A new study demonstrates that a comprehensive and multidisciplinary clinic for low-income and homeless individuals with respiratory disease can decrease no-show rates and provide quality care that is highly satisfying to the individuals treated. The study was presented at ATS 2018.
“Beyond our own institution’s walls, we have demonstrated that creating an interdisciplinary learning healthcare clinic can lead to improved structure, process and patient outcomes,” said lead author Lisa C. Cicutto, PhD, of National Jewish Health, Denver, Colorado. “Within our own institution, we have also learned and recognized the importance of teams and having patient navigators and a nurse practitioner who can lead the clinic.”
Dr. Cicutto and colleagues developed the Comprehensive Respiratory Care Clinic (CRCC) for homeless and low-income adults living with lung conditions to meet the needs of both these patients and local primary health care providers. She noted that low-income individuals with conditions like uncontrolled asthma and chronic obstructive pulmonary disease have unique needs that extend beyond their primary diagnoses. Access to specialty care, attending health care visits and practicing effective self-care strategies can be significant challenges.
“We wanted to create a clinic model that provides quality, seamless care that integrates primary and specialty care for low-income individuals who have these challenges, and make sure they don’t ‘fall between the cracks’ of the health care system,” said Dr. Cicutto.
The CRCC team met or exceeded most of their goals. For example, at 16 months, they were able to significantly reduce the percentage of “no-shows,” from 50% to 15%. Patient and referring physician satisfaction rates were, respectively, 95% and 94% at the end of the study period. At the study’s baseline, 50% of patients used their asthma inhalers properly, while 87% demonstrated proper use at the end of the 16 months.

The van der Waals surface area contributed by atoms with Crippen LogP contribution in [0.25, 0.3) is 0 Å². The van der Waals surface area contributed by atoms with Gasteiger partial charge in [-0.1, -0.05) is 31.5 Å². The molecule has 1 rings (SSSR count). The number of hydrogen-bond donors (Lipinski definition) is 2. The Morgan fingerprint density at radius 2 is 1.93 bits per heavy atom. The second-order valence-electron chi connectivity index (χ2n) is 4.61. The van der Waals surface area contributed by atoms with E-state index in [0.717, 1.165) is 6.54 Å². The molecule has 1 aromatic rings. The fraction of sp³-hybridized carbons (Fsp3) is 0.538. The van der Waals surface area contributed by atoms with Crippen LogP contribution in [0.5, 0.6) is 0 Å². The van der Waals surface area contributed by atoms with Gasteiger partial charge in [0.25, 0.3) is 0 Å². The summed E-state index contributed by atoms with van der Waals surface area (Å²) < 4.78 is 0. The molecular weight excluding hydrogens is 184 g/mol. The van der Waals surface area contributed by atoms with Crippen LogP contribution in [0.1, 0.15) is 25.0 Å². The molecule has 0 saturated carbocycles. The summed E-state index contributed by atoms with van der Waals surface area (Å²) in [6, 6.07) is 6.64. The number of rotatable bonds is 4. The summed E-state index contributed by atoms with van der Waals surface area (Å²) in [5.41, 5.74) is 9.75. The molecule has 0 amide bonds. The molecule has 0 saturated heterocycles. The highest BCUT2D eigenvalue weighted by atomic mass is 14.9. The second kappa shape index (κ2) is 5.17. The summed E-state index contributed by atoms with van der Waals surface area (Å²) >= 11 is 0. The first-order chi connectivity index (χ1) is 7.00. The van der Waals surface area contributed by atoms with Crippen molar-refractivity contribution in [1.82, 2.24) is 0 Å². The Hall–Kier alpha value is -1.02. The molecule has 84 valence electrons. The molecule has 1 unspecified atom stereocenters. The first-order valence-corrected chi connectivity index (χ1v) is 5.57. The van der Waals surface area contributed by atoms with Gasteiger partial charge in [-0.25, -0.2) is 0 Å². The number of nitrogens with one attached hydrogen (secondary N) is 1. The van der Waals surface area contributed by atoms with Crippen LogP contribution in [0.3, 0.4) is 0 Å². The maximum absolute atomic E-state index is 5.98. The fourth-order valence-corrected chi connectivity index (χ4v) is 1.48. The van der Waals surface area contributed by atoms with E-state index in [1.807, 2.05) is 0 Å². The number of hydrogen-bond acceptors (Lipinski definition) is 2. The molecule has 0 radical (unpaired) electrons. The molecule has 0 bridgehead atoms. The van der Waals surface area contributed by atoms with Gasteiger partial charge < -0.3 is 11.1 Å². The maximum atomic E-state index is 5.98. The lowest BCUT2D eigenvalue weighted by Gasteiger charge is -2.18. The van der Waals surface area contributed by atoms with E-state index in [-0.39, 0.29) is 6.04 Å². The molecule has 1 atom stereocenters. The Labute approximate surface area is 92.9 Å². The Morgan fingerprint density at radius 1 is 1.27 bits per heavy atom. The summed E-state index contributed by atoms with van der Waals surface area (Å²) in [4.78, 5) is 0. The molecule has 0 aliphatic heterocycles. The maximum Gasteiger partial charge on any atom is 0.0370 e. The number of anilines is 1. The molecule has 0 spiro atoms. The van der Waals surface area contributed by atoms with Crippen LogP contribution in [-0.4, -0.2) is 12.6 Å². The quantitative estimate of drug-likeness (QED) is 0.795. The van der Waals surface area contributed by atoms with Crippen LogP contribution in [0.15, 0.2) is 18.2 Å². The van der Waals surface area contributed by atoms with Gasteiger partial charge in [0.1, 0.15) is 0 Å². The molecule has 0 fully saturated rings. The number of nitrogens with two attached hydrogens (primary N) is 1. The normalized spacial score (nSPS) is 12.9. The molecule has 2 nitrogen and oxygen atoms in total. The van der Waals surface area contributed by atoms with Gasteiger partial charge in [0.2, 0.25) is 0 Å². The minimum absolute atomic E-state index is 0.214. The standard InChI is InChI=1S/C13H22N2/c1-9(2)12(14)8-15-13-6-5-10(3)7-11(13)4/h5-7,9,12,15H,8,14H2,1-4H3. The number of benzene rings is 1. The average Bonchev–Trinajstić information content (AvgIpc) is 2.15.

A number of best practices were adopted by the CRCC to achieve these and other significant results. These included creating an interdisciplinary team that included patient navigators – who provided support, education and developed trusting relationships with all patients. The CCRC also used team huddles, strategies to identify high-risk patients, and the provision of walk-in services, among other practices.
Members of the National Jewish Health team immersed themselves in research before opening the CRCC in order to identify best practices and community needs. They reviewed previous studies, ran focus groups and conducted interviews with key individuals. They then developed a clinical care team consisting of two patient navigators, two nurses, a nurse practitioner, a pulmonologist medical director and eight rotating pulmonologists, and trained them on the issues that typically affect community members, as well as how to address these needs in an outpatient clinic.
The team worked closely with primary care providers, including existing safety-net clinics, to identify the needs of these individuals, and to establish lines of communication and ensure that the care patients received was well coordinated. At the time the study abstract (see below) was submitted, 390 individuals had been seen in the CRCC, with a total of 1,094 visits.
“I believe that clinics in other cities can apply our program elements,” said Dr. Cicutto. “That includes understanding the needs of the local community and identifying strategies that will work with the local scene. Every community has different challenges and strengths that need to be understood to inform and evaluate implemented strategies.”